Why I hate the phone?

As a child I was able to mask my weaker auditory processing skills (the process of brain interpreting sound). At school I just filled in the gaps when I didn’t know what was said like copying what others were doing or looking at what I had in front of me. At home I just said the weirdness that I heard and everyone would be like ‘how did you get that?’ However, as an adult my weaker auditory processing skills have become more of a barrier for me. There’s a lot of a higher demand to hear something first time and retain it, like at work someone will start to give you a few instructions to do and though you’ve heard it you haven’t retained or sometimes your brain is unable to translate the sounds into a word in your brain. So you get frustrated.

Something that neurotypical people take for granted is speaking on a phone. I loathe speaking on a phone. People may think that because I’m autistic I’d rather speak to someone on the phone than in person, that the social situation of seeing them face to face and reading their facial expression is worse than just hearing their voice. Well this couldn’t be further from the truth. Speaking on the phone relies solely on my auditory processing. For a long time I couldn’t explain why I hated the phone I just knew I did. It brings great anxiety because it is so hard for my brain to interpret what they are saying. There are many qualities to people’s voices: accents, pitch, inflection – all of these cloud my brain and make meaning so hard to interpret. The subtly of changing sound is not something my brain can cope with.

I was 19 before I ordered my first takeaway over the phone.
I always get my mum to make calls for me about banking queries or professional things like that.
My mum has to also book appointments for me.
I’ll avoid answering the phone at all costs passing it over to someone else.
I never answer my mobile if I don’t recognise the number.
I’ll make up so many excuses to not answer the phone.
If I have to answer a phone I panic and miss most of the message, might as well have left it to answer phone.
I almost immediately forget what has been said or doubt I heard what I did.

All of the above mean that the phone is something I fear. I could never work in an office or as a receptionist or anywhere that involves answering phones. That’s why I like working at a school I don’t have to do these things as a TA I don’t have to call parents or liaise with other agencies. One big reason, there are a few big reasons, I’m nervous about moving into teaching is the amount I would have to use the phone. Something so small as making a phone call that people do all the time is a near impossible task for me and is such a barrier in my everyday life. Don’t take auditory processing for granted. I couldn’t even think how bad it would be if I didn’t live in the internet age!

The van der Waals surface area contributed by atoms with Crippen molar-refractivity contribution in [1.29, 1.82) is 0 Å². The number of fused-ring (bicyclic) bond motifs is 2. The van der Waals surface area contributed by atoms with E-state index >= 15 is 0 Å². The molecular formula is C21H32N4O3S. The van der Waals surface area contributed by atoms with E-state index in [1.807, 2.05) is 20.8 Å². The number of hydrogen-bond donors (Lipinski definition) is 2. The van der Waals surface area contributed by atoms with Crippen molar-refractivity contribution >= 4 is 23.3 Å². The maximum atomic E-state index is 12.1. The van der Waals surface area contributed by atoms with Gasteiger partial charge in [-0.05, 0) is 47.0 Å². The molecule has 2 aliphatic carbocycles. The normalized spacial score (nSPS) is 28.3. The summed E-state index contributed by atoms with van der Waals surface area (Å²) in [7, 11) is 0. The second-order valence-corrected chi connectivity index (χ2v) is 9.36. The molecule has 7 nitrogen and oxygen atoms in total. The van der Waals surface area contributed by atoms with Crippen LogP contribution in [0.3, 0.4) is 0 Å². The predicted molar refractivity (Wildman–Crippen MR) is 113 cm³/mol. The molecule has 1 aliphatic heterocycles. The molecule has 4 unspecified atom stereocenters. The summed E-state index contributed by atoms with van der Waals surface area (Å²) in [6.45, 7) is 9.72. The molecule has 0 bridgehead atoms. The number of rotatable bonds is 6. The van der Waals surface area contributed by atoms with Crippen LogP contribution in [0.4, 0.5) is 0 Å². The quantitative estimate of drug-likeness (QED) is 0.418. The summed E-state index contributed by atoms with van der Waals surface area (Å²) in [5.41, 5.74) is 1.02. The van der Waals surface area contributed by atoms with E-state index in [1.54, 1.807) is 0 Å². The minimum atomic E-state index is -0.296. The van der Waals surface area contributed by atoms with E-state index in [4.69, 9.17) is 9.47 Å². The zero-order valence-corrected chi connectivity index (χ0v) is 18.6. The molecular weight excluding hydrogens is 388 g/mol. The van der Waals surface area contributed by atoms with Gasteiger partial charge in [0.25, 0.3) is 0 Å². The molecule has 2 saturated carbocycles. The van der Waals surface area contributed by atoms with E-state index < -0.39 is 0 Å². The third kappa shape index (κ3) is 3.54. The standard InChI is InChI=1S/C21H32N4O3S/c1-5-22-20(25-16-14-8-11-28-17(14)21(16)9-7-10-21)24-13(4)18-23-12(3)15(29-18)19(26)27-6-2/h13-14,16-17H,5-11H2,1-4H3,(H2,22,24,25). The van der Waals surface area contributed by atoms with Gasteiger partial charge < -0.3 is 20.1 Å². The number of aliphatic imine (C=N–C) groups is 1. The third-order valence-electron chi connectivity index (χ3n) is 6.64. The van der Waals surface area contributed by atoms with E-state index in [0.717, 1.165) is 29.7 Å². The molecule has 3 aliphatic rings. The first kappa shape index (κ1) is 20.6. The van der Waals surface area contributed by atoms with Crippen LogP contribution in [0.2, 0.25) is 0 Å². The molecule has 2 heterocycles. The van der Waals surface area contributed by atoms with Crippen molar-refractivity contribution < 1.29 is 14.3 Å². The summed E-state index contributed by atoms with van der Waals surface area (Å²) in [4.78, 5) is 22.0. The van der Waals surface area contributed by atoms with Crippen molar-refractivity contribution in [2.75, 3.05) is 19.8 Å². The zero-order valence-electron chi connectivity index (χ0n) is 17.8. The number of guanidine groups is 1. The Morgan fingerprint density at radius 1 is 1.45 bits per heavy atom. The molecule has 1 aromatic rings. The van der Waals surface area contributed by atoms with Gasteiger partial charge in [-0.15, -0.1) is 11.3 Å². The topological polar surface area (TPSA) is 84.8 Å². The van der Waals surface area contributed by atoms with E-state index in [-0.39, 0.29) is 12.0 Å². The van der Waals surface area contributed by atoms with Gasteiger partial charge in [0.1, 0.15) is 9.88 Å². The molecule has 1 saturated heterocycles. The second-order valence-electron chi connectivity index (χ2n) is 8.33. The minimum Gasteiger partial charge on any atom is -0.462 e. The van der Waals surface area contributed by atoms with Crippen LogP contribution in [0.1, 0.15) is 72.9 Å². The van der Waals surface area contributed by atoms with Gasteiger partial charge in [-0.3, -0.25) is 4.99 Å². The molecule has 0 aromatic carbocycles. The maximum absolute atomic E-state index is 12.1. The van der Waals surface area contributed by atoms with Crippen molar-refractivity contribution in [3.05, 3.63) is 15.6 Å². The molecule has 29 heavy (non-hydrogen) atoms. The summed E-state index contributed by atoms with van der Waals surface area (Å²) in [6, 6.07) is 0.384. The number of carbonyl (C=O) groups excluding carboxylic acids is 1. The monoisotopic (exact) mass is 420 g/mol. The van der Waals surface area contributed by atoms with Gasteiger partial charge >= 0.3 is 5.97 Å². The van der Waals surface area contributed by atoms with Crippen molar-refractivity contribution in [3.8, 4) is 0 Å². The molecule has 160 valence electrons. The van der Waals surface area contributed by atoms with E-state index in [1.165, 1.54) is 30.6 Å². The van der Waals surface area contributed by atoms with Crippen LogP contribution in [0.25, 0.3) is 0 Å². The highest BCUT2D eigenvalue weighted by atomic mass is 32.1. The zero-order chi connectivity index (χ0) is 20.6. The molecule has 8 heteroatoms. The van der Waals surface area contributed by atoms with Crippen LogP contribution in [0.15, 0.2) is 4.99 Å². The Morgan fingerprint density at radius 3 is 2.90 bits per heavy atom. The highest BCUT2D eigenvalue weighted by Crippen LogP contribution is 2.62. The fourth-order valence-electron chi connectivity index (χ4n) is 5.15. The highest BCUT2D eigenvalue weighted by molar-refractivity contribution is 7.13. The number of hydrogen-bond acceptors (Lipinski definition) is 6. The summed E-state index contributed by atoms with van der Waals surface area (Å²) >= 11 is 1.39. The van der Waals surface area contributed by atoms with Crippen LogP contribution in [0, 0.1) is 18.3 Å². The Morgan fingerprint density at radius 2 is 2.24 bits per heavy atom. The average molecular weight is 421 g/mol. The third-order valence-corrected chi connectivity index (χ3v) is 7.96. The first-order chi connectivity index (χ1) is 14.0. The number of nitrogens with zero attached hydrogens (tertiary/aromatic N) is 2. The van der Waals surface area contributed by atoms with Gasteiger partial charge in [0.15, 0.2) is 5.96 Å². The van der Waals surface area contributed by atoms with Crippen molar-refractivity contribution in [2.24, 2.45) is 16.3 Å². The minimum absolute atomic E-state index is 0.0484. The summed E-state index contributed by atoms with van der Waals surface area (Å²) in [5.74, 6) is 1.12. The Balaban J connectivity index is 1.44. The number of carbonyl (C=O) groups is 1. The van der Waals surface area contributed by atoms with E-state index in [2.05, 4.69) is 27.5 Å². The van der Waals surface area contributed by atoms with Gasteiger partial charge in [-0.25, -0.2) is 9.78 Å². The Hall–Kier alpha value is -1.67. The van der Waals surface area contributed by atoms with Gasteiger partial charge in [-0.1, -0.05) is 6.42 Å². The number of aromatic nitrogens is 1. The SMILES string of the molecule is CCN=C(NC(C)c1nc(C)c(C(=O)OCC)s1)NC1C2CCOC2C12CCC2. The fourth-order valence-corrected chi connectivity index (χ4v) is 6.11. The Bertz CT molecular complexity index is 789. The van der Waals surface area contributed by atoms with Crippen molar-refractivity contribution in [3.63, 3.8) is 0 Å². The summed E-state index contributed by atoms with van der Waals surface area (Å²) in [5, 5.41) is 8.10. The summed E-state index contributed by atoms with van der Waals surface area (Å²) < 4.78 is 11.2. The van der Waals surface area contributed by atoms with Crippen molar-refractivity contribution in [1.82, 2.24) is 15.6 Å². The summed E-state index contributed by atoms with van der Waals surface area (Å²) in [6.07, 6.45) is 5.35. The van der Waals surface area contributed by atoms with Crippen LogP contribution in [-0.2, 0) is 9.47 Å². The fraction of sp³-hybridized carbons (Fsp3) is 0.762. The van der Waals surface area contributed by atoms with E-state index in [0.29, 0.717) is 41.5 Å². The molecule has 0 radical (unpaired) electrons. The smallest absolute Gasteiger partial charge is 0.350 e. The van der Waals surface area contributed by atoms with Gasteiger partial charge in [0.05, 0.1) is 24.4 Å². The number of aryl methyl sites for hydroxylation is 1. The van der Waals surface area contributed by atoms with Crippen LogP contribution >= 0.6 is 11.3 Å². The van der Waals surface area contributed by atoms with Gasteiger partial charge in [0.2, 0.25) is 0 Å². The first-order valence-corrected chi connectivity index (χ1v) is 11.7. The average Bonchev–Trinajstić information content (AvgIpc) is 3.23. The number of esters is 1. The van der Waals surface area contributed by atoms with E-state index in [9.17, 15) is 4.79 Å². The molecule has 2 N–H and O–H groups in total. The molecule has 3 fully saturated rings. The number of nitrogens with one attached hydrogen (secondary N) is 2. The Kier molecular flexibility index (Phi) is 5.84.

Thanks for reading. Hope you like it. Peace out!

3 thoughts on “Why I hate the phone?

  1. Funny, the preconceptions peole have. Like aboutnphones being easy for some of us.
    I used to need phone when i worked. Afternthat I’ve hated the phone.
    I too never answer the calls unless I recognize the caller or number.
    One funny addition though… i’ve read somewhere that a lot of people dislike voice calls because, well, they don’t see the other person’s expressions or body language. Hah. In my case, I’ve got a good imagination, and i can make the pther person feel uncomfortable (accent etc). They don’t see me, so they are more likely uncomforty.
    But these days there are even worse things than voice calls. I absolutely hate video calls. You qre supposed to look at the other people, and use appropriate facial expressions etc. Not look at other things, and not keep your eyes closed. Since i suck in those things, i guess u could judt tell the other persons I don’t see them “very well”, but that will create other issues. People are often uncomfortable if they know you don’t see, or if they know you’re an aspie. And then, being forced to be there for others to look at you while you can’t just join the call for sound only, keep your line muted, that’s pure torture.
    Texting and emailing are so much easier.
    And it’s so frustrating when there are close people who don’t seem to master the art of texting or precise communication with emails, so they insist on bugging via voice calls. My NT stepsister is one of those kind of people.

    Liked by 1 person

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